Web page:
Tissue-engineered allograft intervertebral disc transplantation for the treatment of degenerative disc disease: experimental study in a beagle model.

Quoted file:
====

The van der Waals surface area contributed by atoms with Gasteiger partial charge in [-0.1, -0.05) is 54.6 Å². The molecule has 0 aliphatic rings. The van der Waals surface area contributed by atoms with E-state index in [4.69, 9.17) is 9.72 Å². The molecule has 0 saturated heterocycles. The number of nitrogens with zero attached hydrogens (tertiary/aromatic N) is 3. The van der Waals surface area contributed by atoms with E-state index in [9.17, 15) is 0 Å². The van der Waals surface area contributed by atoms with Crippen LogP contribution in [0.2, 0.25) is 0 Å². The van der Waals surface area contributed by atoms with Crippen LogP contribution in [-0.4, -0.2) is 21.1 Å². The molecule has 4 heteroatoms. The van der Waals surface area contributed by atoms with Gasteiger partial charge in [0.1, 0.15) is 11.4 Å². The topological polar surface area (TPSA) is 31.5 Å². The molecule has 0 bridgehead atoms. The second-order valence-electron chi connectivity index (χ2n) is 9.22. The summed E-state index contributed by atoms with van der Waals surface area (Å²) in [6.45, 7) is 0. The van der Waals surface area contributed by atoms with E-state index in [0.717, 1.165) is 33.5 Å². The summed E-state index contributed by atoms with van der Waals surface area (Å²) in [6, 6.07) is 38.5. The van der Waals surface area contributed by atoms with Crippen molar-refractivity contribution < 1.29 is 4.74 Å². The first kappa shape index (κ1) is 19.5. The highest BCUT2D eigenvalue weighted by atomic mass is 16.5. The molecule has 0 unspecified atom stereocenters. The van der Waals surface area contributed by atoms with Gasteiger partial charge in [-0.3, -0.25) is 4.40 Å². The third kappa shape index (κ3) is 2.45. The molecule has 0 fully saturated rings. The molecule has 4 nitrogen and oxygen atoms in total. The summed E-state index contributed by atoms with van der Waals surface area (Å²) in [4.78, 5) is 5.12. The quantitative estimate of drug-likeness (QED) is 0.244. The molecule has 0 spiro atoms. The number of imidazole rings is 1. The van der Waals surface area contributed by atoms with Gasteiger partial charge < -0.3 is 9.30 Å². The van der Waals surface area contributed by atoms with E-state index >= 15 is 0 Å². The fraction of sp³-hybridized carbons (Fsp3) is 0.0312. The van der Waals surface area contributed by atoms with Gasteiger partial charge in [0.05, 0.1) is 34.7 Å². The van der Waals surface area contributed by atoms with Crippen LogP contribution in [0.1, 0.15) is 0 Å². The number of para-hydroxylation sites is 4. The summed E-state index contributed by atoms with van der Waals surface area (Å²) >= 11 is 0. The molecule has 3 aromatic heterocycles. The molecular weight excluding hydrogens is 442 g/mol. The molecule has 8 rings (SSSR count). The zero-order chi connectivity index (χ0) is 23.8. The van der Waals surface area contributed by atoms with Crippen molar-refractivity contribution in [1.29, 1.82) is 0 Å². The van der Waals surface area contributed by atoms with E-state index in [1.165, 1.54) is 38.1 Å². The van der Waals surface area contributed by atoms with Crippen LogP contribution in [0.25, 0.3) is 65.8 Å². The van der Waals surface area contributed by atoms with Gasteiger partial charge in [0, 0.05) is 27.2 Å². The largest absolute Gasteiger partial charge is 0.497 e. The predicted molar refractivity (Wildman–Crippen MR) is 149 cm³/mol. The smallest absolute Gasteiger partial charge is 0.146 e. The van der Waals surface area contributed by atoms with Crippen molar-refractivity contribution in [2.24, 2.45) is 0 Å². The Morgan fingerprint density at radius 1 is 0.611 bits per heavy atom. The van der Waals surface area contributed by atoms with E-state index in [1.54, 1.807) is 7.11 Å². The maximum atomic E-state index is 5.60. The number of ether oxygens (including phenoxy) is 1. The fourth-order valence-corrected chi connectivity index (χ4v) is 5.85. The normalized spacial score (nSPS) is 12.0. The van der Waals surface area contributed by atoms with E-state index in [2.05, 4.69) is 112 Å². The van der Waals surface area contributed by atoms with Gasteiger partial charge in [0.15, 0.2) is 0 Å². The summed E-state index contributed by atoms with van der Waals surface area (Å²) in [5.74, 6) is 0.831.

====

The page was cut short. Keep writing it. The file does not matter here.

Objectives: To investigate whether the intervention of nucleus pulposus (NP) cells or human telomerase reverse transcriptase (hTERT) gene-transfected NP cells can prevent the degeneration process after allograft total disc transplantation. Methods: Eighteen canine lumbar intervertebral discs were obtained from five canines and cryopreserved in liquid nitrogen. Canine nucleus pulposus cells were isolated and transduced with recombinant adeno-associated virus (rAAV)-hTERT. The cells were injected into the discs to construct a tissue-engineered allograft disc (group A). NP cells and DMEM/F12 were used for positive control (group B) and blank control (group C). 18 beagle dogs received the three groups of allograft intervertebral disc (IVD) composites implantation, respectively. Radiographic examinations were performed at 4, 8, and 12 weeks postimplantation. At 12 weeks after operation, all dogs were sacrificed and the lumbar spines were harvested for the biomechanical analysis, and then the allografts underwent histological analysis, ectogenic NP cell tracing, and hTERT mRNA analysis. Results: Bony fusion between the intervertebral disc allograft and the adjacent host intervertebral body were observed in all animals. The disc height and T2 signal intensity preservation in group A and B was better than group C. Magnetic resonance images (MRI) showed typical degenerative changes in group C. In group A, the normalized grayscale of the transplanted disc on MRI was significant higher compared with the controls at 12 weeks. A biomechanical test showed a poor stability preservation in group C compared to group A and B. PKH-26-positive cells were identified within the allograft discs in group A at 12 weeks, providing evidence of cell survival. Histological analysis showed the NP cell morphology, cell number, and distribution of the allograft discs was better preserved in group A and B compared to group C at a 12-week follow-up. Conclusion: The present study demonstrated that NP cells or hTERT-loaded NP cells intervention could effectively resist the degeneration of the allogenic transplanted intervertebral discs in a beagle model. The hTERT-loaded NP cells had a better antidegeneration effect on the transplanted disc than NP cells. This modified disc regeneration technique through NP cell injection or manipulation may have the potential to ensure the long-term function preservation of allograft disc transplantation.




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